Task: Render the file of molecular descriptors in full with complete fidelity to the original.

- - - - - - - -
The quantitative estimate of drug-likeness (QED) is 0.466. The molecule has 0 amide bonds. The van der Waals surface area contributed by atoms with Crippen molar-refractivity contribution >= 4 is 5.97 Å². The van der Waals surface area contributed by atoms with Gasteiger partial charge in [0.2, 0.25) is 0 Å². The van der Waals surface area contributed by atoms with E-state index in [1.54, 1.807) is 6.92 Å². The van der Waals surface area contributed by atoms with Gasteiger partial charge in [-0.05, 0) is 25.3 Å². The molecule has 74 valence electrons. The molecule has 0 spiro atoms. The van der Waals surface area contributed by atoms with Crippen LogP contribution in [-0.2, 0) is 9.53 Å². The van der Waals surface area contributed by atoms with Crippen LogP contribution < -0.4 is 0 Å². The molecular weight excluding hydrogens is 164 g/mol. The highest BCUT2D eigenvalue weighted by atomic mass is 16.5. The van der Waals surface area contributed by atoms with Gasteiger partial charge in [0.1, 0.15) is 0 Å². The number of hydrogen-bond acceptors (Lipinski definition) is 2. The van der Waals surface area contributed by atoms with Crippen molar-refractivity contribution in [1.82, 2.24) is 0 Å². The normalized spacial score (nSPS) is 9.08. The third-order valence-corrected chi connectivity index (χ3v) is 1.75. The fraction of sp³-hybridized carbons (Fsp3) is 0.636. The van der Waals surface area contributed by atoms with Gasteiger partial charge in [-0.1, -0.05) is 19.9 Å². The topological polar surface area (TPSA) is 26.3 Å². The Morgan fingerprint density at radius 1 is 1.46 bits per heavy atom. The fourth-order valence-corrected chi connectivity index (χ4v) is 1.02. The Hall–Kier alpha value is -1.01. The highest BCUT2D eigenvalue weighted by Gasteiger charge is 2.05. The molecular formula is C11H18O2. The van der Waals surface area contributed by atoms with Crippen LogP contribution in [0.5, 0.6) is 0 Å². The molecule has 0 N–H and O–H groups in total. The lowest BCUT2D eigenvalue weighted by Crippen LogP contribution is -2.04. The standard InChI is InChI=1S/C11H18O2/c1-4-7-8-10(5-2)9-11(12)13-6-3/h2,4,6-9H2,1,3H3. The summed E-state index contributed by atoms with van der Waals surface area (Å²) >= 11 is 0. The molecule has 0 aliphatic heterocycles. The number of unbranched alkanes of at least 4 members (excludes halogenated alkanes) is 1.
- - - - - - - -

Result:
The quantitative estimate of drug-likeness (QED) is 0.466. The molecule has 0 amide bonds. The van der Waals surface area contributed by atoms with Crippen molar-refractivity contribution >= 4 is 5.97 Å². The van der Waals surface area contributed by atoms with Gasteiger partial charge in [0.2, 0.25) is 0 Å². The van der Waals surface area contributed by atoms with E-state index in [1.54, 1.807) is 6.92 Å². The van der Waals surface area contributed by atoms with Gasteiger partial charge in [-0.05, 0) is 25.3 Å². The molecule has 74 valence electrons. The molecule has 0 spiro atoms. The van der Waals surface area contributed by atoms with Crippen LogP contribution in [-0.2, 0) is 9.53 Å². The van der Waals surface area contributed by atoms with Crippen LogP contribution < -0.4 is 0 Å². The molecular weight excluding hydrogens is 164 g/mol. The highest BCUT2D eigenvalue weighted by atomic mass is 16.5. The van der Waals surface area contributed by atoms with Gasteiger partial charge in [0.1, 0.15) is 0 Å². The number of hydrogen-bond acceptors (Lipinski definition) is 2. The van der Waals surface area contributed by atoms with Crippen molar-refractivity contribution in [1.82, 2.24) is 0 Å². The normalized spacial score (nSPS) is 9.08. The third-order valence-corrected chi connectivity index (χ3v) is 1.75. The fraction of sp³-hybridized carbons (Fsp3) is 0.636. The van der Waals surface area contributed by atoms with Gasteiger partial charge in [-0.1, -0.05) is 19.9 Å². The topological polar surface area (TPSA) is 26.3 Å². The Morgan fingerprint density at radius 1 is 1.46 bits per heavy atom. The fourth-order valence-corrected chi connectivity index (χ4v) is 1.02. The Hall–Kier alpha value is -1.01. The highest BCUT2D eigenvalue weighted by Gasteiger charge is 2.05. The molecular formula is C11H18O2. The van der Waals surface area contributed by atoms with Crippen LogP contribution in [0.5, 0.6) is 0 Å². The molecule has 0 N–H and O–H groups in total. The lowest BCUT2D eigenvalue weighted by Crippen LogP contribution is -2.04. The standard InChI is InChI=1S/C11H18O2/c1-4-7-8-10(5-2)9-11(12)13-6-3/h2,4,6-9H2,1,3H3. The summed E-state index contributed by atoms with van der Waals surface area (Å²) >= 11 is 0. The molecule has 0 aliphatic heterocycles. The number of unbranched alkanes of at least 4 members (excludes halogenated alkanes) is 1.